Students of the Avans Hogeschool, De Haagse Hogeschool, Hogeschool Leiden, Hogeschool van Amsterdam, Hanzehogeschool and NHTV have given a score for Eurest, the caterer at these universities. The caterer received an average score of 3.85 on a scale of 1 to 5, which is an improvement over last year, and a tenth of a point better than the national average. This was the outcome of the National Student Survey 2016.
In the evaluation by students from various universities and universities of applied sciences where Eurest provides the catering, an upward trend is evident compared to previous years. Last year the average was 3.76.
Students at the Haagse Hogeschool and Avans Hogeschool in particular have become more positive about Eurest in the past few years. For instance, students in The Hague gave the caterer a score of 3.78 in 2014 and 3.84 in 2015. This year the catering was awarded a score of 3.91. At Avans Hogeschool, the rise is even bigger, with a score of 3.59 in 2014 and 3.78 in 2015. In 2016, the caterer was awarded a score of 3.83 by the students at this university of applied sciences.
The students at Hogeschool Leiden are the most positive. Students there gave the caterer a score of 3.98, while this figure was 3.91 in 2014 and 3.94 in 2015. Students at NHTV are also enthusiastic, as Eurest was awarded a score of 3.5 last year and 3.9 this year. The most critical students were those from Amsterdam, where the catering was judged to have a score of 3.73.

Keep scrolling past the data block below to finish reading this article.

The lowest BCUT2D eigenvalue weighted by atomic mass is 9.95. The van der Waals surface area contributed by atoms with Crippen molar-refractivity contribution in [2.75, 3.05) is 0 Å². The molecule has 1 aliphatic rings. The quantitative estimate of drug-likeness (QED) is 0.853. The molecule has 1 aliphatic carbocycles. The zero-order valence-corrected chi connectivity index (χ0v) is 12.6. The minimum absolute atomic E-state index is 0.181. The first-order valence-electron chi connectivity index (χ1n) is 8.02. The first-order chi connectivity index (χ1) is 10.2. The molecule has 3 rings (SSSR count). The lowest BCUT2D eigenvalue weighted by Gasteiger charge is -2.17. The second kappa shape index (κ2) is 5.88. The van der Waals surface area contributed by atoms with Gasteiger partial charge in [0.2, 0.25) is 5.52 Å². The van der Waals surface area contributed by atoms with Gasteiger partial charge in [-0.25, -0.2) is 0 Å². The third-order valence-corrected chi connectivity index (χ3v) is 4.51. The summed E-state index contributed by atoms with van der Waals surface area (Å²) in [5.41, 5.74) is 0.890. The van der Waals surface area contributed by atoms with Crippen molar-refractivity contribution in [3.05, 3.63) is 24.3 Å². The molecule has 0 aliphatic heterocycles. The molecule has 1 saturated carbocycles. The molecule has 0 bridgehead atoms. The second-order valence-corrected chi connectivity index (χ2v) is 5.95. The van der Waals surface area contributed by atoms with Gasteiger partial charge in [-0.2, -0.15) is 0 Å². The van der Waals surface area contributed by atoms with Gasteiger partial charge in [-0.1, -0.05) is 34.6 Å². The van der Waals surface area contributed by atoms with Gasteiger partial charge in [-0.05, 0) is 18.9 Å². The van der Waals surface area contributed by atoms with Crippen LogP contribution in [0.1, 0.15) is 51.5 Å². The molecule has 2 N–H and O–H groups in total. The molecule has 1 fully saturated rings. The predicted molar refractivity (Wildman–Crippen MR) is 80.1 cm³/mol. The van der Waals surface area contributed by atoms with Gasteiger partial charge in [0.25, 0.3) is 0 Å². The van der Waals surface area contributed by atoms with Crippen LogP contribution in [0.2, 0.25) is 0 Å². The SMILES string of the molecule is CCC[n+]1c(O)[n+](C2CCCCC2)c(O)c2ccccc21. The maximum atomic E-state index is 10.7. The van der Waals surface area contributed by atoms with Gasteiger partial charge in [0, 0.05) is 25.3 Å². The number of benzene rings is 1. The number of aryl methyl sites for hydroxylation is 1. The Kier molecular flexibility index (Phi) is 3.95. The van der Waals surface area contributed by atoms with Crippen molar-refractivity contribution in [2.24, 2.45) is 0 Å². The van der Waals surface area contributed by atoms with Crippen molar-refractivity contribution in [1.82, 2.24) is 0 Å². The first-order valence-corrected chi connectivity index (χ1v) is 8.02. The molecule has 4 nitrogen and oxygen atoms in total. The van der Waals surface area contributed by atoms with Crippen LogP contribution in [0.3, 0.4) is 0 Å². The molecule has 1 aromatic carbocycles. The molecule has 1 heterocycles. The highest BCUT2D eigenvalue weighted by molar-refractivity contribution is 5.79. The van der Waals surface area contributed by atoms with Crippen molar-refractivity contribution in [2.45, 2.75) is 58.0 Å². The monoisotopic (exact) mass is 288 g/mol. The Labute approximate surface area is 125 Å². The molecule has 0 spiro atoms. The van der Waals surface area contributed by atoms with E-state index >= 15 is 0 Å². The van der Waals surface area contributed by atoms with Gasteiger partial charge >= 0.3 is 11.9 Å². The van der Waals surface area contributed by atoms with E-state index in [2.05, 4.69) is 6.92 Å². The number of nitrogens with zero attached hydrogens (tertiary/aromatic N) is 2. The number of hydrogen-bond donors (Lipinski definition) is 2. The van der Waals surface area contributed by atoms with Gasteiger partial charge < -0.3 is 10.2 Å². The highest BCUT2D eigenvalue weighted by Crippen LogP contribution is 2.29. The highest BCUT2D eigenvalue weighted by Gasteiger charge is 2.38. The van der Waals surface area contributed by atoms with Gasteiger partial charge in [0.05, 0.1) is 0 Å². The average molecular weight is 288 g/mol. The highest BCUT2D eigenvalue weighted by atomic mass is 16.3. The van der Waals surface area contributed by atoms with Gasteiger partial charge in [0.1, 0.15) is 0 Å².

Avans Hogeschool 3.83
Hogeschool Leiden 3.98
Haagse Hogeschool 3.91
Responding to students’ wishes and needs
Maarten Willemsen, manager of Operations Leisure & Campus Services at Eurest, is proud that the caterer received a better score this year again from the students. Willemsen: ‘We regularly talk to the students to find out their wishes and needs. It is important to have as much contact as possible with students so we can know what their real needs are in terms of catering. For this, we use Co-Creation, which means that we hold discussions with student associations and student councils along with open talks in the lecture halls. We feel it is important to listen and then to actually do something with the students’ input.’
‘Besides regularly changing our assortment, we also include new products which are being sold for the first time by us. We also adjust our prices for the students. For instance, there are always budget options as well as more luxurious products. Finally, we try to introduce fun in our restaurants, with nice promotions or competitions. These elements ensure that we get more visitors, which leads to more revenue,’ says Willemsen.